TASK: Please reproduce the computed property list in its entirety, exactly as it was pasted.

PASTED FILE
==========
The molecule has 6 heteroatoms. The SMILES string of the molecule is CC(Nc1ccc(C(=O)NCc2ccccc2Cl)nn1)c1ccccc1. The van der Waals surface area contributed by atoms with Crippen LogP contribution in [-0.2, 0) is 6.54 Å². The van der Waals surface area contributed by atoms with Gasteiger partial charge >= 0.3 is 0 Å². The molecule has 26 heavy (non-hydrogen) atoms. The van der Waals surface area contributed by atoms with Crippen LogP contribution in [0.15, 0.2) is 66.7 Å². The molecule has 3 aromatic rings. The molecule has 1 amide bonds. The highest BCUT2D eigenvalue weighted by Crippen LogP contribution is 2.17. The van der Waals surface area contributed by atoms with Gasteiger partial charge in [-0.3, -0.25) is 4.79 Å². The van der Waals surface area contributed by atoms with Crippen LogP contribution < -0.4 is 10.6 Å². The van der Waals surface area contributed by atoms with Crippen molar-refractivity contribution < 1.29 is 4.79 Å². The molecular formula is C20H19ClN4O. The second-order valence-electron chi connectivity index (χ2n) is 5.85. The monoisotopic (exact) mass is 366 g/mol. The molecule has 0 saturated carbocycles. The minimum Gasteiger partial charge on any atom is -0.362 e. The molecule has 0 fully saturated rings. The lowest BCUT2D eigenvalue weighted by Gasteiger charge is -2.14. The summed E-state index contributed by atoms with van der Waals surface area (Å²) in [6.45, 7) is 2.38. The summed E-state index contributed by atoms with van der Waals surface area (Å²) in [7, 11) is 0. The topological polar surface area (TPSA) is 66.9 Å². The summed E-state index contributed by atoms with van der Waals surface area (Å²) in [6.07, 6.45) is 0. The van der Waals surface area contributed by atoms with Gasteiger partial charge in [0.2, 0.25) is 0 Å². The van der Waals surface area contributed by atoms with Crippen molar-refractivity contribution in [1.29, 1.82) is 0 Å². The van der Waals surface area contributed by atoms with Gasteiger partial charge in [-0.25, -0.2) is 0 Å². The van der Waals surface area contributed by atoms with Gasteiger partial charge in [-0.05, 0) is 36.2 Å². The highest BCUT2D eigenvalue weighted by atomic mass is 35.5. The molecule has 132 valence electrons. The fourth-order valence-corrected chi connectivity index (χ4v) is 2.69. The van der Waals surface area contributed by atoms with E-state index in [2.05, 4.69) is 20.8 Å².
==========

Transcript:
The molecule has 6 heteroatoms. The SMILES string of the molecule is CC(Nc1ccc(C(=O)NCc2ccccc2Cl)nn1)c1ccccc1. The van der Waals surface area contributed by atoms with Crippen LogP contribution in [-0.2, 0) is 6.54 Å². The van der Waals surface area contributed by atoms with Gasteiger partial charge >= 0.3 is 0 Å². The molecule has 26 heavy (non-hydrogen) atoms. The van der Waals surface area contributed by atoms with Crippen LogP contribution in [0.15, 0.2) is 66.7 Å². The molecule has 3 aromatic rings. The molecule has 1 amide bonds. The highest BCUT2D eigenvalue weighted by Crippen LogP contribution is 2.17. The van der Waals surface area contributed by atoms with Gasteiger partial charge in [-0.3, -0.25) is 4.79 Å². The van der Waals surface area contributed by atoms with Crippen LogP contribution < -0.4 is 10.6 Å². The van der Waals surface area contributed by atoms with Crippen molar-refractivity contribution < 1.29 is 4.79 Å². The molecular formula is C20H19ClN4O. The second-order valence-electron chi connectivity index (χ2n) is 5.85. The monoisotopic (exact) mass is 366 g/mol. The molecule has 0 saturated carbocycles. The minimum Gasteiger partial charge on any atom is -0.362 e. The molecule has 0 fully saturated rings. The lowest BCUT2D eigenvalue weighted by Gasteiger charge is -2.14. The summed E-state index contributed by atoms with van der Waals surface area (Å²) in [6.45, 7) is 2.38. The summed E-state index contributed by atoms with van der Waals surface area (Å²) in [7, 11) is 0. The topological polar surface area (TPSA) is 66.9 Å². The summed E-state index contributed by atoms with van der Waals surface area (Å²) in [6.07, 6.45) is 0. The van der Waals surface area contributed by atoms with Gasteiger partial charge in [0.2, 0.25) is 0 Å². The van der Waals surface area contributed by atoms with Crippen molar-refractivity contribution in [1.29, 1.82) is 0 Å². The van der Waals surface area contributed by atoms with Gasteiger partial charge in [-0.25, -0.2) is 0 Å². The van der Waals surface area contributed by atoms with Gasteiger partial charge in [-0.05, 0) is 36.2 Å². The highest BCUT2D eigenvalue weighted by atomic mass is 35.5. The molecule has 132 valence electrons. The fourth-order valence-corrected chi connectivity index (χ4v) is 2.69. The van der Waals surface area contributed by atoms with E-state index in [2.05, 4.69) is 20.8 Å².